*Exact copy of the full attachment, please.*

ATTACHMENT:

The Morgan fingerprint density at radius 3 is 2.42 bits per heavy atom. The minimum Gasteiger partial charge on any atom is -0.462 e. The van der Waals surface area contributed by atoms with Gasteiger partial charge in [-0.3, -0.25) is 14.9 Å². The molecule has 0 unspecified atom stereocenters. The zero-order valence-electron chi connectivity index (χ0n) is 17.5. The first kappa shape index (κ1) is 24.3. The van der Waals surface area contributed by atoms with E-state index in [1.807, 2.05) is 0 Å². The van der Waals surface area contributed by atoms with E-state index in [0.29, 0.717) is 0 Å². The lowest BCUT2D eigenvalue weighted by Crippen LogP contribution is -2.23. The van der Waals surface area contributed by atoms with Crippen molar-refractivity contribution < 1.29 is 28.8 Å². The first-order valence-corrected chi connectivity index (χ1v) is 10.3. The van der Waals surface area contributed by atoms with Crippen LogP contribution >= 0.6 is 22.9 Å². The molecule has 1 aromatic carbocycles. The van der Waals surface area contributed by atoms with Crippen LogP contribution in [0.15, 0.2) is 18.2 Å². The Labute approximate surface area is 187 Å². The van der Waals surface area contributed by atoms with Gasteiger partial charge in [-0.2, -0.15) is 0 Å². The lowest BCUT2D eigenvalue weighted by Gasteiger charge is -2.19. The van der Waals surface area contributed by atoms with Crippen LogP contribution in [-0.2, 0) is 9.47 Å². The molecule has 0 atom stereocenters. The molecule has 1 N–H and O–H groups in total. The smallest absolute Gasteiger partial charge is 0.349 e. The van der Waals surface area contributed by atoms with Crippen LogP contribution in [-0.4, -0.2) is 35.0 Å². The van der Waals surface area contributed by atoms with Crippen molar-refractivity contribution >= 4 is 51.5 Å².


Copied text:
The Morgan fingerprint density at radius 3 is 2.42 bits per heavy atom. The minimum Gasteiger partial charge on any atom is -0.462 e. The van der Waals surface area contributed by atoms with Gasteiger partial charge in [-0.3, -0.25) is 14.9 Å². The molecule has 0 unspecified atom stereocenters. The zero-order valence-electron chi connectivity index (χ0n) is 17.5. The first kappa shape index (κ1) is 24.3. The van der Waals surface area contributed by atoms with E-state index in [1.807, 2.05) is 0 Å². The van der Waals surface area contributed by atoms with E-state index in [0.29, 0.717) is 0 Å². The lowest BCUT2D eigenvalue weighted by Crippen LogP contribution is -2.23. The van der Waals surface area contributed by atoms with Crippen molar-refractivity contribution < 1.29 is 28.8 Å². The first-order valence-corrected chi connectivity index (χ1v) is 10.3. The van der Waals surface area contributed by atoms with Crippen LogP contribution >= 0.6 is 22.9 Å². The molecule has 1 aromatic carbocycles. The van der Waals surface area contributed by atoms with Crippen LogP contribution in [0.15, 0.2) is 18.2 Å². The Labute approximate surface area is 187 Å². The van der Waals surface area contributed by atoms with Gasteiger partial charge in [-0.2, -0.15) is 0 Å². The lowest BCUT2D eigenvalue weighted by Gasteiger charge is -2.19. The van der Waals surface area contributed by atoms with Crippen LogP contribution in [-0.2, 0) is 9.47 Å². The molecule has 0 atom stereocenters. The molecule has 1 N–H and O–H groups in total. The smallest absolute Gasteiger partial charge is 0.349 e. The van der Waals surface area contributed by atoms with Crippen LogP contribution in [-0.4, -0.2) is 35.0 Å². The van der Waals surface area contributed by atoms with Crippen molar-refractivity contribution >= 4 is 51.5 Å².